Marginalized, lost, bored, spiritually dispossessed people
But in another story I did, over at theExaminer, one Jordanian parliament member said he “lost his son” to the group ISIS/Daesh after the young man dropped out of medical school to join the extremist group’s cause. The young man, according to the father, a 23-year-old named Mohammed Dalaeen was “… deceived and tricked by Islamic State.”
Exploring why, some researchers believe “[t]he reasons that youths join terrorist organizations such as ISIS have little to do with being poor, brainwashed, a Muslim, or a psychopath, and more to do with vulnerabilities in human nature exacerbated by aspects of Western societies.” So begins a research article written by the team of Omar Sultan Haque, Jihye Choi, Tim Phillips, and Harold Bursztajn at PsychiatricTimes.
From my previous article over at the examiner:
“If we Westerners are lucky, we have identities, certainties, social connections, meanings, generalized empathies, freedoms, and individual pursuits of glory that can be taken for granted,” the authors write. “However, for those Westerners in transition, marginalized, lonely, lost, bored, uncertain, spiritually or existentially dispossessed, burdened by too much freedom, and empathically selective, ISIS and other shallow but contagious ideologies will remain tempting as quick fixes for the deep predicaments inherent to the human condition.”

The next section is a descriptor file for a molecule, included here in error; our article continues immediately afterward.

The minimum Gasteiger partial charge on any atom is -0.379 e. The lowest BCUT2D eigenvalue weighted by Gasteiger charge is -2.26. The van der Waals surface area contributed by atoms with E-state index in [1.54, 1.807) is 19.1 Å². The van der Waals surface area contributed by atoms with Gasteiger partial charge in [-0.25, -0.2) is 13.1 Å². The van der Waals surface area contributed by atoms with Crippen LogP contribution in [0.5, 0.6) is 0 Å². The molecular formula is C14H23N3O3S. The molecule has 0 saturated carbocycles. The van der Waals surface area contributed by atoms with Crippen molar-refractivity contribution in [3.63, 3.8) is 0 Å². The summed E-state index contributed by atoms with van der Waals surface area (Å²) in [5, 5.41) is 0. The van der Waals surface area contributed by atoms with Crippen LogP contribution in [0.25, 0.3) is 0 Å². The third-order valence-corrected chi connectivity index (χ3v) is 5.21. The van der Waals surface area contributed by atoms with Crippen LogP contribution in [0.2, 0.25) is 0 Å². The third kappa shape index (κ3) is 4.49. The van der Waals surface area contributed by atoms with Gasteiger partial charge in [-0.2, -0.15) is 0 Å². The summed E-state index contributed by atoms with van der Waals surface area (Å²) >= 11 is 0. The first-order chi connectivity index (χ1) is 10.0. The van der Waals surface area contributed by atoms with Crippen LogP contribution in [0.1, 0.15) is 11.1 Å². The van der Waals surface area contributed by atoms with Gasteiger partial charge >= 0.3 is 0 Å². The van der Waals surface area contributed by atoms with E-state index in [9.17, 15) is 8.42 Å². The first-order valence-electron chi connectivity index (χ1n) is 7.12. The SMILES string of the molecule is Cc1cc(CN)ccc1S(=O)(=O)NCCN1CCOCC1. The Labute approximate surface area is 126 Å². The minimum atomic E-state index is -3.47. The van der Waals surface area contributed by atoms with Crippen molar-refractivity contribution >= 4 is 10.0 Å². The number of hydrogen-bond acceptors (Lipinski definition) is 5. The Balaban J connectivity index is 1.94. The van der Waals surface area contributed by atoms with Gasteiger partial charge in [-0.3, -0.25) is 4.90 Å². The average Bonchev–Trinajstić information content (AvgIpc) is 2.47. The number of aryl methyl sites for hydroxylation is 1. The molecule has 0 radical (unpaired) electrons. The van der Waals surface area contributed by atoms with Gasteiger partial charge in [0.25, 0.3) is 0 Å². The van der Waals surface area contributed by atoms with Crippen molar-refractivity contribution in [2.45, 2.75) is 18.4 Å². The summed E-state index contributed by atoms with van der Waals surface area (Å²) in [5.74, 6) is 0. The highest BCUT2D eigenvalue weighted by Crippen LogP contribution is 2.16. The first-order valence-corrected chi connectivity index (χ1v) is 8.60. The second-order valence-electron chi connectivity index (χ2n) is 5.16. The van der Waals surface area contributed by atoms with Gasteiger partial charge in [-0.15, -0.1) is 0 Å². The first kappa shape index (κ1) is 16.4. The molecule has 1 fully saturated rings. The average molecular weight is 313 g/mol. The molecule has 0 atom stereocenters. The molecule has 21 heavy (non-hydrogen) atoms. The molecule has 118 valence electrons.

Permissive, cultural drift
“Humans tend to live with a quest for certainty in their hearts,” the authors state. “Whatever its factual merits, a pluralistic worldview denies its adherents the delights of absolute certainty, and it takes much cognitive effort to maintain. ISIS provides an ideology in which the world is divided into absolute good and evil, no compromises are possible, radical Islam is the solution to all human problems, and any other interpretation of Islam is unthinkable.”
For those drifting in a permissive culture, the authors believe that “[t]his black and white picture of truth may seem simplistic for the critically minded, but it can provide epistemological crème brûlée for drifting and unanchored Western youths. These youths are looking for answers to existential questions within a home culture perceived to be permissive and relativistic. In the midst of all this, an ideology that does not compromise the quest for certainty can be very appealing to the most vulnerable.”